So, I finally did it! I bit the bullet and experienced my first performance! I have to say that I feel a huge relief to have finally done it. What an experience?! I feel like i have just discovered a new medium to explore. Obviously I have been aware of it, but to experience it is something else. It has opened up a door to a whole new area of possibilities!
I decided to redo the work, ‘Hand Stitched’. The reason for the redoing was that I felt that by exploring a work that was familiar to me I would be able to just allow myself to experience what was happening, rather than thinking about the logistics of a task. I didn’t want there to be too much unpredictability for my first performance- although I am aware that there is a huge amount of unpredictability in how the audience will react to the work. I also felt that it would be beneficial to explore the performance side of Hand Stitched as I have already explored the work as a photography piece, a film piece and also an installation piece. I hoped that by exploring the performative aspect of the work I would be able to gain further insight into how the work differs through it’s different presentations. How much can a work really change when presented in varying forms? Is the original action the work or the documentation? Or could they be separate works? I feel that this work has remained unresolved and it was my hope that I would feel more resolved by doing this public action.
I decided to sit in the transitional space of the landing which connects the Fine art studios and offices. It is a space that is lined with access to the toilets, the lifts and also the kitchen, and so I felt that it would get lots of passers by, particularly during lunch time. My worry with sitting in a room was that I felt that people may not come to see the work, especially as everyone is preoccupied with their own work. By sitting in a transitional space I was taking the work to them. I became sort of unavoidable, but I later found that I was actually avoidable by passers by sometimes choosing to look in the opposite direction!!!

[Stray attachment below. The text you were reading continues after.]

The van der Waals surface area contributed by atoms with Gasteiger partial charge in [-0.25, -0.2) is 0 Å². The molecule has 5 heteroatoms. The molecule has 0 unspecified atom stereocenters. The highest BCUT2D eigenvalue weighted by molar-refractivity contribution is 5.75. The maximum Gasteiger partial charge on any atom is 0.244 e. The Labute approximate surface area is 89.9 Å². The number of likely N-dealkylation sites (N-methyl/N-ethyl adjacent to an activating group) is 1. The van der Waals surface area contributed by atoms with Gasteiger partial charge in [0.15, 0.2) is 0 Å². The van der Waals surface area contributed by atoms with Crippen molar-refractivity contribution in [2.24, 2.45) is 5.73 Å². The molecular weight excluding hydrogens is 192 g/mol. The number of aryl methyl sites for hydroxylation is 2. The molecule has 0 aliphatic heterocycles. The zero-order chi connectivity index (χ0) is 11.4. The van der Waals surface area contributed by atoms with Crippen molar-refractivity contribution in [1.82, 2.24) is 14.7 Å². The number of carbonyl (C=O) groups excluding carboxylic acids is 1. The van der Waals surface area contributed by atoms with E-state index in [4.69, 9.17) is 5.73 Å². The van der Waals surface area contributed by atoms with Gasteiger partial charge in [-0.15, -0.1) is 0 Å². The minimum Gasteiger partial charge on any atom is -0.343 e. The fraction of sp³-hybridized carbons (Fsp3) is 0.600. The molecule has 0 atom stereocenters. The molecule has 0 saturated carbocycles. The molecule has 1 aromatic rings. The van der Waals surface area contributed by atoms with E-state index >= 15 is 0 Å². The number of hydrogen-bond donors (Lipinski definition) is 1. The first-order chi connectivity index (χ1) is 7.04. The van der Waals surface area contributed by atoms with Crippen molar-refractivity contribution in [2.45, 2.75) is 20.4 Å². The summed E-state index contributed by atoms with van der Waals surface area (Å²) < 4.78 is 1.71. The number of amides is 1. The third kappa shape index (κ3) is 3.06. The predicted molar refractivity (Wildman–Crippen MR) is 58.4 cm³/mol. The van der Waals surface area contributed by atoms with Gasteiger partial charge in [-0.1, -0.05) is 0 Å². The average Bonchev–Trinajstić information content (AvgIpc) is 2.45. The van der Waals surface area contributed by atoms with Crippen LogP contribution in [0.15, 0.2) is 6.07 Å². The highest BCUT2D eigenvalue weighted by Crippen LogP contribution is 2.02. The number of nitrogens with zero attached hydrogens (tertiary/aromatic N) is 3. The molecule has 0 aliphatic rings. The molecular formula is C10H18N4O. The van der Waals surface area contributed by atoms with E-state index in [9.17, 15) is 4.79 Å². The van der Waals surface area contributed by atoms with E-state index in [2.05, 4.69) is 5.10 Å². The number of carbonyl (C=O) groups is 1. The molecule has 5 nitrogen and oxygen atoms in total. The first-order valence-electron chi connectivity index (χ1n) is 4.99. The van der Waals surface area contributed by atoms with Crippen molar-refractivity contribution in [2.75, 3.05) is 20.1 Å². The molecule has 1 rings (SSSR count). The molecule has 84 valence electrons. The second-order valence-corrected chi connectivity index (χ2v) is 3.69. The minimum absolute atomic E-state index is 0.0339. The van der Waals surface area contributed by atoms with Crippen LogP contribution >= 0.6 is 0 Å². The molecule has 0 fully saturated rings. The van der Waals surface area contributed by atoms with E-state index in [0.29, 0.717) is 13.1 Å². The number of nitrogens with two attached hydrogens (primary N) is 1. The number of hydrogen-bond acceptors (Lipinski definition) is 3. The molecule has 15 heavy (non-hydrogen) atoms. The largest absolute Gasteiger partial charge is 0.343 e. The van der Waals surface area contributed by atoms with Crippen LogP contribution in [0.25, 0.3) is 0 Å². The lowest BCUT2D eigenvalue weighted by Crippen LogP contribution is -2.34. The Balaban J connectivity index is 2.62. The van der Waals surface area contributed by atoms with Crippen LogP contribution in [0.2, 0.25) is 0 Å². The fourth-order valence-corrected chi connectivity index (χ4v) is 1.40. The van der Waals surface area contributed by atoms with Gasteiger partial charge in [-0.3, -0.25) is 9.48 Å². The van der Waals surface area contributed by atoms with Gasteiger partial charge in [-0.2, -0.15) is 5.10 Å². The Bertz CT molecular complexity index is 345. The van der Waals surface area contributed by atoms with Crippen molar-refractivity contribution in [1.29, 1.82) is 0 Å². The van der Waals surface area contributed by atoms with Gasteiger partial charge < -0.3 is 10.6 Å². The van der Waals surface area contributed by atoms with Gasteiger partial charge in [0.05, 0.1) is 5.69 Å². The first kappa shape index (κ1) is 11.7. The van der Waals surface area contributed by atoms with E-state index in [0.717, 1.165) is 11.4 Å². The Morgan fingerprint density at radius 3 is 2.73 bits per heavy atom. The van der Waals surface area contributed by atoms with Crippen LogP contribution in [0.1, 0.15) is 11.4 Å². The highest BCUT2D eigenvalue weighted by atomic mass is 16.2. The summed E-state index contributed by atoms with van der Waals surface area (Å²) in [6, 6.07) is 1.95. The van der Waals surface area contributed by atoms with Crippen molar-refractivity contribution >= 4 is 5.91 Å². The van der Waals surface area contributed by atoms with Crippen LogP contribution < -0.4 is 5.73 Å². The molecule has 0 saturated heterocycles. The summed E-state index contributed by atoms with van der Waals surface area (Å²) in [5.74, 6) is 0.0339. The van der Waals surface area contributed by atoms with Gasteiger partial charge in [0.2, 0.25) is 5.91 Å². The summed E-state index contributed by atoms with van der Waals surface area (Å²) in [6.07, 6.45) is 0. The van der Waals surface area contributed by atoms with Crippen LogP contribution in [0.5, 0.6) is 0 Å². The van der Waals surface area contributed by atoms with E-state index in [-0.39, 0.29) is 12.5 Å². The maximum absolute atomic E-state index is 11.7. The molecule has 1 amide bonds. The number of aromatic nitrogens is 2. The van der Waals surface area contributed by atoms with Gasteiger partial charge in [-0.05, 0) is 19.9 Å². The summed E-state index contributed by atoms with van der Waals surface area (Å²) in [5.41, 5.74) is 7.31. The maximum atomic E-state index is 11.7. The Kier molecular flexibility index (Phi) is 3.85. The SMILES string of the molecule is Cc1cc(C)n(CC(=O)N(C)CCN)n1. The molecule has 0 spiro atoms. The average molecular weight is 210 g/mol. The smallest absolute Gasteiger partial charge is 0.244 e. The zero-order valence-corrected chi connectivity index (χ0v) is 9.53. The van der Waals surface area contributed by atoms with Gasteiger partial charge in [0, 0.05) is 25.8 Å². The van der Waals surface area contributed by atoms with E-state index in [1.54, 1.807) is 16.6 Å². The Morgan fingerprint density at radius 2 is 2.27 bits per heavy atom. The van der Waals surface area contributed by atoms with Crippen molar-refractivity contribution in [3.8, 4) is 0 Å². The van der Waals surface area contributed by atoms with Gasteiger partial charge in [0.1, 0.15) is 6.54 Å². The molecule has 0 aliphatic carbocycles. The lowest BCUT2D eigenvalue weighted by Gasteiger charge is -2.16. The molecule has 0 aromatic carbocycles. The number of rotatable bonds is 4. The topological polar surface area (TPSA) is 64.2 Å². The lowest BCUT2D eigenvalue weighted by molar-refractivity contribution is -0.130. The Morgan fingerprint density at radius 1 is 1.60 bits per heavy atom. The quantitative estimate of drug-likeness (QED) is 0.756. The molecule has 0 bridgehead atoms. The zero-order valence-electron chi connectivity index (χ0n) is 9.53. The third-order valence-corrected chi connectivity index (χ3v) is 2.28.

I sat opposite the lift so I was, for many people, the first thing they encountered when they arrived on the 3rd Floor. This most definitely generated that jarring experience I had hoped for. One thing I was unsure of was the amount of a connection or relationship there would be between myself and the viewer. Because of the focus on the stitching and the meditative aspect of the performance I found that I felt removed from my surroundings. Whilst I was aware of people being in and moving through the space I felt disconnected from them. They became part of the building, separate from me. I think this was partly down to the lack of eye to eye contact, but also the meditative aspect of my experience was hugely responsible. Whilst reflecting on the process after, I worried that as it was a performance that maybe I should have connected more outwardly with the audience; but that would have compromised the actual stitching and disturbed the meditative process. I later managed to have a chat with one of the tutors who had unexpectedly arrived at the performance from the lift and he raised an interesting point in relation to the eye contact dilemma; he said that he found it to be an incredibly odd experience to enter the space where I was and for me to not even acknowledge that him or anyone else was there. I sat for 2 1/2 hours stitching my hands without looking up or away or at anyone else. As my tutor said, it was odd behaviour, and so it became quite a surreal experience for both myself and the viewer. Actually, thinking about it, after a while of stitching- as time began to seem to pass differently and also as meditation set in I felt like I was in a dream. It really was incredibly surreal!